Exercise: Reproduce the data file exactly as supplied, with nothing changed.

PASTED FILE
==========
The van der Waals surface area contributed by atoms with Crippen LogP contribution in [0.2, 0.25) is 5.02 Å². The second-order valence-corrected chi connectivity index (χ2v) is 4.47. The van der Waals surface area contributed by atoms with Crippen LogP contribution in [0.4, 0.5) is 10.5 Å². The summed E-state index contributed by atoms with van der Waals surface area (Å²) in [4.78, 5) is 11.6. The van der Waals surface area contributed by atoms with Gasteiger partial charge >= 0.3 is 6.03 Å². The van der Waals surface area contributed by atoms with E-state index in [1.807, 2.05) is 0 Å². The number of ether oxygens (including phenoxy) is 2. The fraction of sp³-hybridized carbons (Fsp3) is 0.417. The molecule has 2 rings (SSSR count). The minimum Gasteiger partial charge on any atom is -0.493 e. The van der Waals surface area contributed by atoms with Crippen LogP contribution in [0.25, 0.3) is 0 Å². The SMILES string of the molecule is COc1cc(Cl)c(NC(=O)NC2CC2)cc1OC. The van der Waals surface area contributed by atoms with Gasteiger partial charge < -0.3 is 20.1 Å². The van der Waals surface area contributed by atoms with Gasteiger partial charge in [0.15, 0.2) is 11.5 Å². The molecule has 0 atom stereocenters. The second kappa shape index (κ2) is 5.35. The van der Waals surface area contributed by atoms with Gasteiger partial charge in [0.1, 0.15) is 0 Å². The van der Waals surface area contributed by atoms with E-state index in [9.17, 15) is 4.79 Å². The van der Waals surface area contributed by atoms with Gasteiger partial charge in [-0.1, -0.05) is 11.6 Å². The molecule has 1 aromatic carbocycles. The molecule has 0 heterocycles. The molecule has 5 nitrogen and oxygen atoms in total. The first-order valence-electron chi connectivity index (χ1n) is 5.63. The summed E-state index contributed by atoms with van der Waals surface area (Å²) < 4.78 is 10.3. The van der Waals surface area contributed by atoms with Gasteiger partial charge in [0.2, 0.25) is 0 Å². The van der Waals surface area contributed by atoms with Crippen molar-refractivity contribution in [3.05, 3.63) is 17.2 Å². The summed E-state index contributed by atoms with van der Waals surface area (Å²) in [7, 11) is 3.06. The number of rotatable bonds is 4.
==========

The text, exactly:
The van der Waals surface area contributed by atoms with Crippen LogP contribution in [0.2, 0.25) is 5.02 Å². The second-order valence-corrected chi connectivity index (χ2v) is 4.47. The van der Waals surface area contributed by atoms with Crippen LogP contribution in [0.4, 0.5) is 10.5 Å². The summed E-state index contributed by atoms with van der Waals surface area (Å²) in [4.78, 5) is 11.6. The van der Waals surface area contributed by atoms with Gasteiger partial charge >= 0.3 is 6.03 Å². The van der Waals surface area contributed by atoms with E-state index in [1.807, 2.05) is 0 Å². The number of ether oxygens (including phenoxy) is 2. The fraction of sp³-hybridized carbons (Fsp3) is 0.417. The molecule has 2 rings (SSSR count). The minimum Gasteiger partial charge on any atom is -0.493 e. The van der Waals surface area contributed by atoms with Crippen LogP contribution in [0.25, 0.3) is 0 Å². The SMILES string of the molecule is COc1cc(Cl)c(NC(=O)NC2CC2)cc1OC. The van der Waals surface area contributed by atoms with Gasteiger partial charge < -0.3 is 20.1 Å². The van der Waals surface area contributed by atoms with Gasteiger partial charge in [0.15, 0.2) is 11.5 Å². The molecule has 0 atom stereocenters. The second kappa shape index (κ2) is 5.35. The van der Waals surface area contributed by atoms with Gasteiger partial charge in [0.1, 0.15) is 0 Å². The van der Waals surface area contributed by atoms with E-state index in [9.17, 15) is 4.79 Å². The van der Waals surface area contributed by atoms with Gasteiger partial charge in [-0.1, -0.05) is 11.6 Å². The molecule has 1 aromatic carbocycles. The molecule has 0 heterocycles. The molecule has 5 nitrogen and oxygen atoms in total. The first-order valence-electron chi connectivity index (χ1n) is 5.63. The summed E-state index contributed by atoms with van der Waals surface area (Å²) < 4.78 is 10.3. The van der Waals surface area contributed by atoms with Gasteiger partial charge in [0.2, 0.25) is 0 Å². The van der Waals surface area contributed by atoms with Crippen molar-refractivity contribution in [3.05, 3.63) is 17.2 Å². The summed E-state index contributed by atoms with van der Waals surface area (Å²) in [7, 11) is 3.06. The number of rotatable bonds is 4.